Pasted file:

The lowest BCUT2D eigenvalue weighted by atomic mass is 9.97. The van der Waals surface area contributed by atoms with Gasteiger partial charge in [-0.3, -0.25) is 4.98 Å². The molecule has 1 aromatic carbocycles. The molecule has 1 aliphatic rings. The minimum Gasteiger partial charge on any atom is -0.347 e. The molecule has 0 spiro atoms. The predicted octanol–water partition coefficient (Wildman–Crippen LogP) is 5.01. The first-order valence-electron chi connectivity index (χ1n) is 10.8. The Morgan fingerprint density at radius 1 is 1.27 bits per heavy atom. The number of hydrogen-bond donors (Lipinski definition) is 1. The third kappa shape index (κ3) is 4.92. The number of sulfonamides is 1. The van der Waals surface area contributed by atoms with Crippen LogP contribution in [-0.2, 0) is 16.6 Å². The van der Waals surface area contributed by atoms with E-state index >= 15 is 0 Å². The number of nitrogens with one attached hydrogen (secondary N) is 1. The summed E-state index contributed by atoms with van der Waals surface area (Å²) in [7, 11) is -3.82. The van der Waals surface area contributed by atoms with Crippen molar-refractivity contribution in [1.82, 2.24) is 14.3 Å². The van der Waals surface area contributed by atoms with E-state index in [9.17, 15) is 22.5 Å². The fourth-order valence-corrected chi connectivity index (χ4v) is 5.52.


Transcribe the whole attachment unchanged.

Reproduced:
The lowest BCUT2D eigenvalue weighted by atomic mass is 9.97. The van der Waals surface area contributed by atoms with Gasteiger partial charge in [-0.3, -0.25) is 4.98 Å². The molecule has 1 aromatic carbocycles. The molecule has 1 aliphatic rings. The minimum Gasteiger partial charge on any atom is -0.347 e. The molecule has 0 spiro atoms. The predicted octanol–water partition coefficient (Wildman–Crippen LogP) is 5.01. The first-order valence-electron chi connectivity index (χ1n) is 10.8. The Morgan fingerprint density at radius 1 is 1.27 bits per heavy atom. The number of hydrogen-bond donors (Lipinski definition) is 1. The third kappa shape index (κ3) is 4.92. The number of sulfonamides is 1. The van der Waals surface area contributed by atoms with Crippen LogP contribution in [-0.2, 0) is 16.6 Å². The van der Waals surface area contributed by atoms with E-state index >= 15 is 0 Å². The number of nitrogens with one attached hydrogen (secondary N) is 1. The summed E-state index contributed by atoms with van der Waals surface area (Å²) in [7, 11) is -3.82. The van der Waals surface area contributed by atoms with Crippen molar-refractivity contribution in [1.82, 2.24) is 14.3 Å². The van der Waals surface area contributed by atoms with E-state index in [9.17, 15) is 22.5 Å². The fourth-order valence-corrected chi connectivity index (χ4v) is 5.52.